Influencer Outreach: 5 Essential Tips for Venue Owners

Marketing 14 minute read 28 April 2021

It’s thought that a whopping 93% of marketers now use influencer marketing.

You don’t need to be a marketing manager with a huge budget or years of experience to slide into someones DM’s either. If you have something to offer – a product or a service – then you’ll almost certainly be able to recruit influencers in your niche.

93%-of-marketers-now-use-influencers

Today, we’re going to reveal how to approach influencers and to get them excited about working with you, without having to pay mega fees agencies or the influencers themselves. If you get it right, an influencer will put more effort into their content than they ever would for just chucking them a fee (although sometimes that helps too, but we’ll get on to that!).

So it’s not just multi-million follower accounts promoting beauty products?

Nope. When it comes down to it, Influencer marketing is simply the process of using someone else’s influence to market and sell your products.

It’s been happening on television for decades. However, thanks to the meteoric rise of platforms like Instagram, Twitter and YouTube, influencer marketing is now available to pretty much any business, no matter its budget or industry.

What’s more, it can offer a hugely rewarding return on investment. Research suggests that for every $1 spent on influencer marketing, you can expect a return of $18.

Return-on-investment

Firstly you’ll need to find your influencers, we’ve got an in-depth guide on how to identify influencers that match your goals and business size, so open that in a new tab if you haven’t identified your targets. Once you’ve drawn a shortlist, you’ll need to know how to talk to them, which is what this particular guide is all about.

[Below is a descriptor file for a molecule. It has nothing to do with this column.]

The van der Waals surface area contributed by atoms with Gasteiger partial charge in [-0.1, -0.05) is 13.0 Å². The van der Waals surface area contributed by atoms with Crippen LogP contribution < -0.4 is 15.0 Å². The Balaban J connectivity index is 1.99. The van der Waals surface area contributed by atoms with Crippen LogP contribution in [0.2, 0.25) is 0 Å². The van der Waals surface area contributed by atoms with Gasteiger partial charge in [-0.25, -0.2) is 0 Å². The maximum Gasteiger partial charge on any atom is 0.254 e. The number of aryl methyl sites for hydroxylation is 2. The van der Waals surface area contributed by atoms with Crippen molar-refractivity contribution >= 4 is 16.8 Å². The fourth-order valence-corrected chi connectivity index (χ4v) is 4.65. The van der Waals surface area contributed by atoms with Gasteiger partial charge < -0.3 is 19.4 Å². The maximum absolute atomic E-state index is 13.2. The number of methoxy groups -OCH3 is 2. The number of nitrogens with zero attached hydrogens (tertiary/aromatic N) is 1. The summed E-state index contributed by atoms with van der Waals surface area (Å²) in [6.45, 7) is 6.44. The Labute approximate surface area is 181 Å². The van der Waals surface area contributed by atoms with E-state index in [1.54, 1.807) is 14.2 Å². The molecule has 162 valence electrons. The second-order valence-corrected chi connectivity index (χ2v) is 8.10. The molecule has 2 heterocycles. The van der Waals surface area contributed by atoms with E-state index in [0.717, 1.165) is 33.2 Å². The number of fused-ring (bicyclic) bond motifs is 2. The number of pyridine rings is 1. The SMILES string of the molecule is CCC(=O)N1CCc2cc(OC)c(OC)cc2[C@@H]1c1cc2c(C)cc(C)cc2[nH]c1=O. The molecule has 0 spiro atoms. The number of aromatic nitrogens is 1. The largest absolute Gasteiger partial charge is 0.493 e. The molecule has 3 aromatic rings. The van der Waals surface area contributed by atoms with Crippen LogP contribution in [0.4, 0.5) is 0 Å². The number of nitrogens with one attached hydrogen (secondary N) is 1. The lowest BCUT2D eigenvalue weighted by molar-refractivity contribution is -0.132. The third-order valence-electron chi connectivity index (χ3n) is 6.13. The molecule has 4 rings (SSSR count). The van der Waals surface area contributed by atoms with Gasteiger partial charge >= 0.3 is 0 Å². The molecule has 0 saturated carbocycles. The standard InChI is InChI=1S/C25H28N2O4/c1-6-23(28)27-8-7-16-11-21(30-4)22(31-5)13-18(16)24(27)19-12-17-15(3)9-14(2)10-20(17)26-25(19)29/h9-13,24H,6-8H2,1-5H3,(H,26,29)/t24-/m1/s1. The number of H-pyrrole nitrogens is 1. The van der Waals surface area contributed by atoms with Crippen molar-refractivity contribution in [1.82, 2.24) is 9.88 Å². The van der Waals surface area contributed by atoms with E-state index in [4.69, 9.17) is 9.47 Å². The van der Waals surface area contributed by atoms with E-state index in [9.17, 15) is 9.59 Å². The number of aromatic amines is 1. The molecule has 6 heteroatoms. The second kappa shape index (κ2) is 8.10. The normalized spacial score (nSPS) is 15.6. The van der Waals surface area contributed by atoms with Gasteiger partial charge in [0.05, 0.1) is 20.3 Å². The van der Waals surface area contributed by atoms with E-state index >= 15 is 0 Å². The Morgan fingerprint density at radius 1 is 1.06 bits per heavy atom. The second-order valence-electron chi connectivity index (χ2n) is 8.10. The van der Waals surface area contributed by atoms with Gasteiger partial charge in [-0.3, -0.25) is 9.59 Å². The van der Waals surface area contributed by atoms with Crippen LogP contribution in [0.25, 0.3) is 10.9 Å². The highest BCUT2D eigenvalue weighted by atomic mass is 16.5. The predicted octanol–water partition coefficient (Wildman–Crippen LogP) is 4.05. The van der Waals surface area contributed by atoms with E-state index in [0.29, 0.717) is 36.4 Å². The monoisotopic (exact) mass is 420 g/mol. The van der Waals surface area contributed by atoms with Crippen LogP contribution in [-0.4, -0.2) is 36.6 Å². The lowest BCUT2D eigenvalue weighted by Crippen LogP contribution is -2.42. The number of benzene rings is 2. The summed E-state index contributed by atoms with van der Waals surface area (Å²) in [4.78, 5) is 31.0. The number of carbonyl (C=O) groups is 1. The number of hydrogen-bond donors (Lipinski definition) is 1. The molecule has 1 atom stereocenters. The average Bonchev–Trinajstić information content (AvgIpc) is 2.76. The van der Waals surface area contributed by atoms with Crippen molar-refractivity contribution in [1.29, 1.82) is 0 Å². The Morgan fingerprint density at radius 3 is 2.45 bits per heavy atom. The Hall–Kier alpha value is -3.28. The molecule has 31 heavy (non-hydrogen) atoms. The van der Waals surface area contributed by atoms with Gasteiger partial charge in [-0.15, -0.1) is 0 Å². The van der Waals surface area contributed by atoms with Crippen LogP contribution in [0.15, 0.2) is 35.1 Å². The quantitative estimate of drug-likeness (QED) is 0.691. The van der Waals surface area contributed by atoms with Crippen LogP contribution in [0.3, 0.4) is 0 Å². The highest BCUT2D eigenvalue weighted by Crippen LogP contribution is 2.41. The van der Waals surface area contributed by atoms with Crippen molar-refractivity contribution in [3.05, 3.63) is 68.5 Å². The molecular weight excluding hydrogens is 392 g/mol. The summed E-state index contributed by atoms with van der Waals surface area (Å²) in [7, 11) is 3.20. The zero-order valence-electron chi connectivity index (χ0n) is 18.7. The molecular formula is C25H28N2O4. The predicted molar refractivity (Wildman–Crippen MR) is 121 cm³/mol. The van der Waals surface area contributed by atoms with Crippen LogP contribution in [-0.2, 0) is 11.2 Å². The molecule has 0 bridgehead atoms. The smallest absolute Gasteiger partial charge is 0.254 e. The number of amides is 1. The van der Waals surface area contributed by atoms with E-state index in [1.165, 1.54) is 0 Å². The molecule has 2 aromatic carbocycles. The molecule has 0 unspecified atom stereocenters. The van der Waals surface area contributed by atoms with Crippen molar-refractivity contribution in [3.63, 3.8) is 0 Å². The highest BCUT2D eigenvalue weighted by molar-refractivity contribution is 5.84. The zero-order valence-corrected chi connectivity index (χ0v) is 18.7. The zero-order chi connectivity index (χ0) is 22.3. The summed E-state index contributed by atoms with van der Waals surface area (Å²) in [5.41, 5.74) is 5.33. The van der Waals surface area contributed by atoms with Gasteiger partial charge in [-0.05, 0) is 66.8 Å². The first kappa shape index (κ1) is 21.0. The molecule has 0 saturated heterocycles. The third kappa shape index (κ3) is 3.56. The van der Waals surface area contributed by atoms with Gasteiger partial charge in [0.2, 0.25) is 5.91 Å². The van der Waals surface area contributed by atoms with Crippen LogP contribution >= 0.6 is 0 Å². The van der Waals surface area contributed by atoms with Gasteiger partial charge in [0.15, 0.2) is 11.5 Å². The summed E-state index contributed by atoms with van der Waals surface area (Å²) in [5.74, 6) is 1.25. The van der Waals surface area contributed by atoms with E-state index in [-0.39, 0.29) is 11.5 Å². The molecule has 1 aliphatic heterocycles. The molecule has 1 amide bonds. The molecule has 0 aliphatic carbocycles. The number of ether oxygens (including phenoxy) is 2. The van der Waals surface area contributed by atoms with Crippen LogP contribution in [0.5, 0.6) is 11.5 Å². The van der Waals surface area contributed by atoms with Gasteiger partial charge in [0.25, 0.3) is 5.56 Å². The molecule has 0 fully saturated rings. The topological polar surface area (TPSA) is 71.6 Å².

1. Run a background check

That sounds cooler than ‘research’, but that’s what we mean. Before you approach your shortlist (or maybe even just one influencer you’d love to work with), following them on social and start digging into their feeds.

Write down answers to the following questions:

You need to treat this potential relationship like that of a close friend. If, for example, you immediately take a dislike to the influencer’s values or approach, they won’t be for you. But if there’s something that draws you in and makes you feel like you’d happily spend time in the same room as that person, you could be onto something.

Although they won’t be representing your brand directly, there will still be a strong link between you and the influencer that your existing audience will take notice of who you work with. Think of who the influencers is likely to reach with their posts, and whether that is your target market? Yes, good. Let’s go!

Take your time during this research stage - it’s the most important part of the whole strategy and will ensure you don’t waste time further down the line or, worse, end up working with someone who could damage your brand.

2. Working out what you want to say

Influencers won’t just work with you for the sake of it. In fact, those that do are probably right at the start of their own journey and unfortunately won’t offer huge reach for your business.